As a strong voice for the industry the support of [name] could make a big difference in the run-up the bill. The more Scottish voices that call for us to investigate this matter once and for all through the Daylight Saving Bill, the better the chance we've got. 

If you need anything else on the issue from my side, please do get in touch. As you can imagine, with the vote just one month away, time is of the essence and your voice could make all of the difference to this crucial issue. 

Many thanks



Anonymous said...

I have never come across a bigger load of bovine excrement than that expoused by "Sion"! Where do these people get their "facts" from? And why is the justification (for whatever crappy idea) always based on projections of £millions injected into the economy, thousands of new jobs created, and on this topic, a fitter and happier population? Let's face it, this is all about the folks in the south of England (where it might make some sense) BBQing into the later hours. Business can and does carry on with the world beyond the shores of the UK at whatever time.

And BTW, who made up the line about the majority of the Scottish population being in favour of it? Were you asked? I know I wasn't!

Anonymous said...

A few points.
8:51 most people have BBQs in the summer. During the summer Scotland already has a longer period of light, an extra hour wont make any odds.

The safety argument is well known and proven, the week following the retarding of clocks to Zulu is one of the worst for accidents. People are more t6ired in the evening and that is when most of the accidents happen (granted cyclists dressed in black without lights shouldn't be out without their nannies).

The UK used to have DBST which enabled the farmers etal to work longer outside. Nowadays with the availability of portable lighting it's not an issue.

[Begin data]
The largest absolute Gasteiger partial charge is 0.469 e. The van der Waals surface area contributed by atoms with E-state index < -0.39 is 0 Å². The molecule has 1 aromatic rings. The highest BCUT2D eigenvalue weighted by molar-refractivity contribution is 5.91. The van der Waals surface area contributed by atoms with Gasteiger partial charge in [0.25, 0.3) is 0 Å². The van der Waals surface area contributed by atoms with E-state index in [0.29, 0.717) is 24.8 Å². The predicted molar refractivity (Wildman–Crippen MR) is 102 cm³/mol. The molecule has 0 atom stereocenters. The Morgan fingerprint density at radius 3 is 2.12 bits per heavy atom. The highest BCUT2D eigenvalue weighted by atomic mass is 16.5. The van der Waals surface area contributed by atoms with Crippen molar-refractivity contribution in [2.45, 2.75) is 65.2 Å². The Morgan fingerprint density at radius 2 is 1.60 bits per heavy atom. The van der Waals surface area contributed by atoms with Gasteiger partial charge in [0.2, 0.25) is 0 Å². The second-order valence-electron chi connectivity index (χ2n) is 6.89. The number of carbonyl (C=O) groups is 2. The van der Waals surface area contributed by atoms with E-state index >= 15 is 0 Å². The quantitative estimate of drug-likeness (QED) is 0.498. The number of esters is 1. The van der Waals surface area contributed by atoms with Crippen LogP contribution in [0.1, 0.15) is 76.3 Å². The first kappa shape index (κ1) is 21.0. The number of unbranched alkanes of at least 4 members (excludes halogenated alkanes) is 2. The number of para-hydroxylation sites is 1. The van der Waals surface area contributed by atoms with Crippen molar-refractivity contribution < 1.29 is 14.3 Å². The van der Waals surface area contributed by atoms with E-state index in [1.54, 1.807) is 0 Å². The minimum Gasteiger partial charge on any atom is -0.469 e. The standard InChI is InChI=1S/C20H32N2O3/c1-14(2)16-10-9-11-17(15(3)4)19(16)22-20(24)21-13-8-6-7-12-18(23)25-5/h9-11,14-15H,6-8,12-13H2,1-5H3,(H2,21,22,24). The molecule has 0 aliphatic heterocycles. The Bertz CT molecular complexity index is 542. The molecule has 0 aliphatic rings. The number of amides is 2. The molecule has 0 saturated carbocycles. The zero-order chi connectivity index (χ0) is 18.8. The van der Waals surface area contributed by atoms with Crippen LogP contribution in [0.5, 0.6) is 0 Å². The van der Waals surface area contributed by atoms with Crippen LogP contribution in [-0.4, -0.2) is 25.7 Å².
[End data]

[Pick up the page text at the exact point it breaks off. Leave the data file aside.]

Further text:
The argument for a fitter happier population comes from the evidence that SAD (Seasonal Acquired Disorder) become more commom when the clocks have come come back. If it is lighter, then people are more likely to go out rather than stay in the house.

The sooner DBST is introduced and we move to CET the better for all of us.

Anonymous said...

Angus and 11:09 I could not agree more - most of us have to get up in the morning and do some thing irrespective of light. When in our free time in the evenings we should welcome an hours extention of light.

The issue of safety is so very true too. Most kids get delivered to scholl - not so many collected. Light is more necessary therefore in the afternoons.

One hours less lighting etc in the evenings across the whole country not just we few here will save the economy millions.

Dr Evadne said...

When the clocks go back in October one is graced with about 20 minutes of extra light in the morning for about 10 days...if that. For this we are plunged into darkness at 5.00pm or earlier.

No one will be BBQing at this time of the year...down south or up here. But we may want to have a mooch around the garden, go for a walk/run or simply not have to drive home in the dark with some 'bovine' brained tradesman driving up your jacksie with his fog lights on.

Anonymous said...

I'm with 8.51, it's them ruddy English again. I will gladly shoo the kids indoors an hour early if it stops the English enjoying sausages. Swines!